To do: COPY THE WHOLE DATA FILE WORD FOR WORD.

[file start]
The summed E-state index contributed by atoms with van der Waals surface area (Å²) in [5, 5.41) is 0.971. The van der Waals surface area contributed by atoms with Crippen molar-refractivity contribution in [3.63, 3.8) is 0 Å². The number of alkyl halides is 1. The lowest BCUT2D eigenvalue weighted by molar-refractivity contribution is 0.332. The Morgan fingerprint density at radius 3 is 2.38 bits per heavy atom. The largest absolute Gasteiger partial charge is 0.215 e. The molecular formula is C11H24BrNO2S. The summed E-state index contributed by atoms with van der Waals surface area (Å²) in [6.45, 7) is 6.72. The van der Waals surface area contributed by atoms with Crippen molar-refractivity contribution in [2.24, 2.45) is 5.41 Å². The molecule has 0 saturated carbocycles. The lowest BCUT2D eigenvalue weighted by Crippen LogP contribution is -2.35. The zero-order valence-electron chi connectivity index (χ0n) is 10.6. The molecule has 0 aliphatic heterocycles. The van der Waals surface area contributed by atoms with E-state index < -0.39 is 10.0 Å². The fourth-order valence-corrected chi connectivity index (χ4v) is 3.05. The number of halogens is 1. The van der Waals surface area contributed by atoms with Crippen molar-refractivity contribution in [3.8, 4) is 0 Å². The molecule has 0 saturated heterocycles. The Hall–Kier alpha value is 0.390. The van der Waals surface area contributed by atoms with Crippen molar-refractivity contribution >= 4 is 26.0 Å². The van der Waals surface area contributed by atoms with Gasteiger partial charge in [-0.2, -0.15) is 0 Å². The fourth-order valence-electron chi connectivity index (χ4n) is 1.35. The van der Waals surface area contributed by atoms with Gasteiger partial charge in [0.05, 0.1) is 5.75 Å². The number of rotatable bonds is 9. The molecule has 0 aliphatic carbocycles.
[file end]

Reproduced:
The summed E-state index contributed by atoms with van der Waals surface area (Å²) in [5, 5.41) is 0.971. The van der Waals surface area contributed by atoms with Crippen molar-refractivity contribution in [3.63, 3.8) is 0 Å². The number of alkyl halides is 1. The lowest BCUT2D eigenvalue weighted by molar-refractivity contribution is 0.332. The Morgan fingerprint density at radius 3 is 2.38 bits per heavy atom. The largest absolute Gasteiger partial charge is 0.215 e. The molecular formula is C11H24BrNO2S. The summed E-state index contributed by atoms with van der Waals surface area (Å²) in [6.45, 7) is 6.72. The van der Waals surface area contributed by atoms with Crippen molar-refractivity contribution in [2.24, 2.45) is 5.41 Å². The molecule has 0 saturated carbocycles. The lowest BCUT2D eigenvalue weighted by Crippen LogP contribution is -2.35. The zero-order valence-electron chi connectivity index (χ0n) is 10.6. The molecule has 0 aliphatic heterocycles. The van der Waals surface area contributed by atoms with E-state index < -0.39 is 10.0 Å². The fourth-order valence-corrected chi connectivity index (χ4v) is 3.05. The number of halogens is 1. The van der Waals surface area contributed by atoms with Crippen molar-refractivity contribution in [3.8, 4) is 0 Å². The molecule has 0 saturated heterocycles. The Hall–Kier alpha value is 0.390. The van der Waals surface area contributed by atoms with Crippen molar-refractivity contribution >= 4 is 26.0 Å². The van der Waals surface area contributed by atoms with Gasteiger partial charge in [-0.2, -0.15) is 0 Å². The fourth-order valence-electron chi connectivity index (χ4n) is 1.35. The van der Waals surface area contributed by atoms with Gasteiger partial charge in [0.05, 0.1) is 5.75 Å². The number of rotatable bonds is 9. The molecule has 0 aliphatic carbocycles.